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The political culture of Washington is fueled by gossip, intrigue and
leaks. It was a combination that turned toxic in the Valerie Plame
Affair.

The most effective response to terrorism involves nonmilitary actions in cooperation with the global community and within a framework of domestic and international law.

Thirty years after Watergate, we again face a constitutional crisis at home and a misconceived war abroad. The United States will remain a helpless giant until we finally learn that power in the nuclear, postimperial age is diplomatic, not military.

Ricardo Mendez Matta and Poli Marichal answer questions about their new film,
Ladrones y Mentirosos (Thieves and Liars), which takes a
hard look at the price Puerto Ricans are paying for the drug trade.

Eric Alterman appears on Larry King Live August 1, 2006 to explain why US Jews should oppose Israel's war against Hezbollah in Lebanon.

The cold war never really ended: Russia's continuing instability and
weapons of mass destruction, combined with Washington's triumphalist
foreign policies and US/NATO military buildup, are creating an even more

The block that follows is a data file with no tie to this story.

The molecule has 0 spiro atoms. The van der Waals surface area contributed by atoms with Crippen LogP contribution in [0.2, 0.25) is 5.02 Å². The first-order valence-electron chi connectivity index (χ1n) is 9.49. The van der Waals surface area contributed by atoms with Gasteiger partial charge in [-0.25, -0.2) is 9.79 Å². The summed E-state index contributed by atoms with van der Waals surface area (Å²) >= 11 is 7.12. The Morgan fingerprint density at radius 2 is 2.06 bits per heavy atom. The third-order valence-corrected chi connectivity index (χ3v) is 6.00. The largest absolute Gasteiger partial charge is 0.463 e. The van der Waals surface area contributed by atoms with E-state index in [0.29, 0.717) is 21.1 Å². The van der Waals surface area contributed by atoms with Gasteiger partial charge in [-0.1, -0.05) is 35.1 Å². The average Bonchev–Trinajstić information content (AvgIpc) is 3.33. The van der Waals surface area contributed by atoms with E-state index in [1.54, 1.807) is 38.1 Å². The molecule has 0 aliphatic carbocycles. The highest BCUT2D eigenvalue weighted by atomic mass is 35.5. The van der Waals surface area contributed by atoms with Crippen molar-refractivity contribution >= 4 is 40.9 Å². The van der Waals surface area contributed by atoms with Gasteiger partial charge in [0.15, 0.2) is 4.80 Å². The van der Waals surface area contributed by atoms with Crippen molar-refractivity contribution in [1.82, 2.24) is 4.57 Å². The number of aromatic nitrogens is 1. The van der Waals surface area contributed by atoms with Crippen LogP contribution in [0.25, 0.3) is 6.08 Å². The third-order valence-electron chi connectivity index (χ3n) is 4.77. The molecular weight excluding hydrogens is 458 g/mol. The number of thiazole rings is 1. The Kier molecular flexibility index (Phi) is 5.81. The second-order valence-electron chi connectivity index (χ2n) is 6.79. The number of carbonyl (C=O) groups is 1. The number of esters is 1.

dangerous situation.

Most Recent Video

By ignoring his advisors and the will of the people, Bush is recklessly using American lives to salvage a delusional policy.

Venezuela's controversial program to provide heating oil to impoverished American communities exposes the inability of the richest nation on earth to meet the needs of its poor.

Video activists and independent filmmakers are on the ground in war zones from Iraq to Lebanon and Gaza, using documentaries as instruments of peacemaking.

Independents and moderate Republicans made the difference in the midterm election. VideoNation correspondents Sam Graham-Felsen and Ari Berman traveled to a swing district in Pennsylvania to explore what made them change.

Young people voted in larger numbers in the midterm election than they have in 20 years, but most remain disengaged. Sam Graham-Felsen and Ari Berman talk to the no-shows.

If the corruption of Karzai's government is Afghanistan's new cancer,
then the Taliban are increasingly seen as chemotherapy: an unpleasant
but necessary remedy.